The Competition Commission of India is finally ready to
regulate anti-competive companies. Dhanendra Kumar, a former
executive director of the World Bank, was appointed in March to
lead the five-member body as chairman.
India has never had an effective competition regulator
before, so many have high hopes for Kumar and his Commission.
Since parliament passed the Competition Act in 2002 India has
moved into the forefront of the emerging economies yet it is
the last of the major world's major economies to establish a
well-rounded, modern and functional competition regime.
Kumar is eager to have the Commission working effectively
within three months to enforce the Act. It will tackle major
anti-competitive practices such as abuse of dominance, cartels,
price-fixing, bid rigging, predatory pricing and combinations.
Here he discusses the Commissions pans for bringing competition
to the top of the agenda.
IFLR: What are the key challenges the CCI faces
and how will you address them?
Kumar: India was one of the first developing
countries to have an anti-monopoly law in the form of the
Monopolies and Restrictive Trade Practices Act. However, the
new law, the Competition Act of 2002, is a modern law and has
distinct features. It requires meticulous preparation before
being fully operational. The first OECD Economic Survey of
India from 2007 termed the law 'close to state-of-the-art'. The
World Trade Organisation (WTO) Trade Policy Review of India,
also from 2007 termed it as a modern law based on economic
The most important challenges in enacting the law are that
first and foremost, creating awareness among the stakeholders
that the new law is business friendly and is aimed at promoting
competition. It is a friend of the market. The most important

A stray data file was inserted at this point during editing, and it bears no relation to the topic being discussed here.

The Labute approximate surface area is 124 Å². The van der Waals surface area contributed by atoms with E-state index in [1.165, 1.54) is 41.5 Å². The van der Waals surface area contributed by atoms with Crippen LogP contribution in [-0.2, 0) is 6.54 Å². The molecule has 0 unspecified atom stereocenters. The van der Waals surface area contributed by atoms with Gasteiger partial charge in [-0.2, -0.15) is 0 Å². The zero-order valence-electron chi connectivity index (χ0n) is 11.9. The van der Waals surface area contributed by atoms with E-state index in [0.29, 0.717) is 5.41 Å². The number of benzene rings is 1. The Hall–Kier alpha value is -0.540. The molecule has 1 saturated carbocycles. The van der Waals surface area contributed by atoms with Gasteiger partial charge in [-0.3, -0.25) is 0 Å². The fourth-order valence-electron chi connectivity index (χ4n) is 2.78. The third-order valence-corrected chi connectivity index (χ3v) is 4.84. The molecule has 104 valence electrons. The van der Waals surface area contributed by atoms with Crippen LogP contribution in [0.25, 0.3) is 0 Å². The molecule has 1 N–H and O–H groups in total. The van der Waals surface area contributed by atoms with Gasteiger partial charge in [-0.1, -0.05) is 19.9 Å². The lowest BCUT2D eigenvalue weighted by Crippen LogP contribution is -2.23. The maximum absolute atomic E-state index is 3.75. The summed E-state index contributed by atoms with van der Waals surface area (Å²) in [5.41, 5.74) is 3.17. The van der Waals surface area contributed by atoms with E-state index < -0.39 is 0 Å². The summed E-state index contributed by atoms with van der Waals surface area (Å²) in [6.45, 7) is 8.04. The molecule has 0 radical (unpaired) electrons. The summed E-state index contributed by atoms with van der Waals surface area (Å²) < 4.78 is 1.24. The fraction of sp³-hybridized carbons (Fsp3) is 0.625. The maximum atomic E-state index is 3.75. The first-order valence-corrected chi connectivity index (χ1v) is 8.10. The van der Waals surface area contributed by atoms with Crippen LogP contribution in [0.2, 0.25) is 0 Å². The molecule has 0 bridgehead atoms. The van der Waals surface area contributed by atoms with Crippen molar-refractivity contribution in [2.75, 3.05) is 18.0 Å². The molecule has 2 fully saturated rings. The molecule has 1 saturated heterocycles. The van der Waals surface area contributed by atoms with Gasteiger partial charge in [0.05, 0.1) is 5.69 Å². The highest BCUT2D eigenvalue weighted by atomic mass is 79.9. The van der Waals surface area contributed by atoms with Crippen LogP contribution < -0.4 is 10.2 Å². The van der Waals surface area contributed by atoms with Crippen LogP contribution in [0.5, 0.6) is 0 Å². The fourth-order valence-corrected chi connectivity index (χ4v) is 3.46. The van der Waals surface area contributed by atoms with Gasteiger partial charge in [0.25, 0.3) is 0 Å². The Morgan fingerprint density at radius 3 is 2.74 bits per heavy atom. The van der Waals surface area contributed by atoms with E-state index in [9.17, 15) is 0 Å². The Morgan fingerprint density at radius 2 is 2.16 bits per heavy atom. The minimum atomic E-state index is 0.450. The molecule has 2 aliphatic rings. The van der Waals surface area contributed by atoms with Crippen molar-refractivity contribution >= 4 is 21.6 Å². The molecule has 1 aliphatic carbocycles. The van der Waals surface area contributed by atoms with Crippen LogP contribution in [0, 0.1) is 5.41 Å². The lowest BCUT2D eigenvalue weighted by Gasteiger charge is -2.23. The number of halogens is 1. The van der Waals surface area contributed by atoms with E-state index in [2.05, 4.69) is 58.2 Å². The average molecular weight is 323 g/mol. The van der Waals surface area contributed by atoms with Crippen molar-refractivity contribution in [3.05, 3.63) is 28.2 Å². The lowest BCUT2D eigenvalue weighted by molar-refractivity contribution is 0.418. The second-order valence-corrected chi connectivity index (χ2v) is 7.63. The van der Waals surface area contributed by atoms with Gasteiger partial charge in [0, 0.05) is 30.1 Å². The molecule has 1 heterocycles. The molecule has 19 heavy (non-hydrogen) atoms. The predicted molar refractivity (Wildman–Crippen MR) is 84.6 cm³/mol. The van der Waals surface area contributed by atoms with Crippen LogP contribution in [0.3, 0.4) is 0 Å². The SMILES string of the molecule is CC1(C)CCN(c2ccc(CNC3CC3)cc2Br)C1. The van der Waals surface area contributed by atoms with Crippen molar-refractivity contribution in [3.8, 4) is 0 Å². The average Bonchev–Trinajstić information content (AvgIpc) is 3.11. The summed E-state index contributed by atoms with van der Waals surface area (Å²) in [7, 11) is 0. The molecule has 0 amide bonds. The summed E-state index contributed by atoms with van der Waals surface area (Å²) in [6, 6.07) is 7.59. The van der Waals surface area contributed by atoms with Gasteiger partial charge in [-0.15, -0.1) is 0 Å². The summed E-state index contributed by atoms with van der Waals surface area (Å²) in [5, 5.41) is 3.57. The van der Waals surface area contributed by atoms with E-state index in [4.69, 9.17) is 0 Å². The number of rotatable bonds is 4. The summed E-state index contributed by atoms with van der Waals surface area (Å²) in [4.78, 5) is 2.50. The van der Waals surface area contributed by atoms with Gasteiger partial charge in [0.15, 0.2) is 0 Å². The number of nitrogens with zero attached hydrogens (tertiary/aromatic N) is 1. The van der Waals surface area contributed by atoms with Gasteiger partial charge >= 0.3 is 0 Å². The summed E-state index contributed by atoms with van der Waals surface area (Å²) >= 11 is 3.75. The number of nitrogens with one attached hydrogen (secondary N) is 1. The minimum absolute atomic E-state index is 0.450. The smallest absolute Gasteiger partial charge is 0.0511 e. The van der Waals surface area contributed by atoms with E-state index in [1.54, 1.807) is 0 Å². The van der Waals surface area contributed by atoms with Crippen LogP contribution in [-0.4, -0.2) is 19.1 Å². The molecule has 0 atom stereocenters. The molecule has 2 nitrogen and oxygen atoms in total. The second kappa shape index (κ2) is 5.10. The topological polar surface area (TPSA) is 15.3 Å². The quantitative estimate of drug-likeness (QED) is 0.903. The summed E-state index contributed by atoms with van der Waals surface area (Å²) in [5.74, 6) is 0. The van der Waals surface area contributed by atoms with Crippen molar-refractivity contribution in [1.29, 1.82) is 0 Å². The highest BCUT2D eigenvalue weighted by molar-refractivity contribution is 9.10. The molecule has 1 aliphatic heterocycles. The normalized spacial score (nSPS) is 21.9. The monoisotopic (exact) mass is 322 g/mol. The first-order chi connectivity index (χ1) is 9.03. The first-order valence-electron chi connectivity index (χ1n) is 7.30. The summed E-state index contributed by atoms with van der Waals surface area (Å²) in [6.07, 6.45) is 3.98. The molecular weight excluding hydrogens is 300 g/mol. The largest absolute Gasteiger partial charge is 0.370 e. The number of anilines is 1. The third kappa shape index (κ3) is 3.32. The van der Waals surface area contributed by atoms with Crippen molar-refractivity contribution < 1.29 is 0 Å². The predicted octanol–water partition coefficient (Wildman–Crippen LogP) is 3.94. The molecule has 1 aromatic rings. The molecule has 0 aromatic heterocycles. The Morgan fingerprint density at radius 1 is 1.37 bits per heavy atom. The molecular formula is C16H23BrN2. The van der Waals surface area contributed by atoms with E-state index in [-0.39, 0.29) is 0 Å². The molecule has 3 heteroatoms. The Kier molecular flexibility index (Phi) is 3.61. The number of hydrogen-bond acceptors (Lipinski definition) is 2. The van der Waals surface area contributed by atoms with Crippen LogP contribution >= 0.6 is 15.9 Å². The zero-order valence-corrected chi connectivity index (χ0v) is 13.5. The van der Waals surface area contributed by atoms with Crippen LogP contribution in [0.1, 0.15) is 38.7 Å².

beneficiaries are the consumers. This has to be achieved
through a well formulated advocacy programme. The second
challenge is selecting and training professionals to assist the
Commission in its enforcement work.
While we have a number of reputable educational institutions
and research centres in law and economics, experience in
competition analysis is limited. This is especially true in the
area of economics. We need to initiate a process of selecting
young professionals and training them in competition analysis.
In this context we will also consider seeking assistance of
mature jurisdictions which have long experience in this
What stage are you at in formulating the competition
Establishing the Competition Appellate Tribunal (CAT) is a
necessary pre-requisite for starting enforcement action by the
Commission. The government is in the process of selecting the
chairperson and members of CAT, on an expeditious basis. The
selection committee has been constituted and advertisements
have been issued for the posts of chairman and members of the
How does the CCI plan to effectively enforce
Compliance with laws of the land is the duty of every
citizen and every enterprise. Ignorance of the law is not an
excuse. However, because the Competition Act is new, there is
need for creating awareness about the benefits of voluntary
compliance of the Act by enterprises. The Act itself explicitly
mandates competition advocacy. Under the advocacy programme a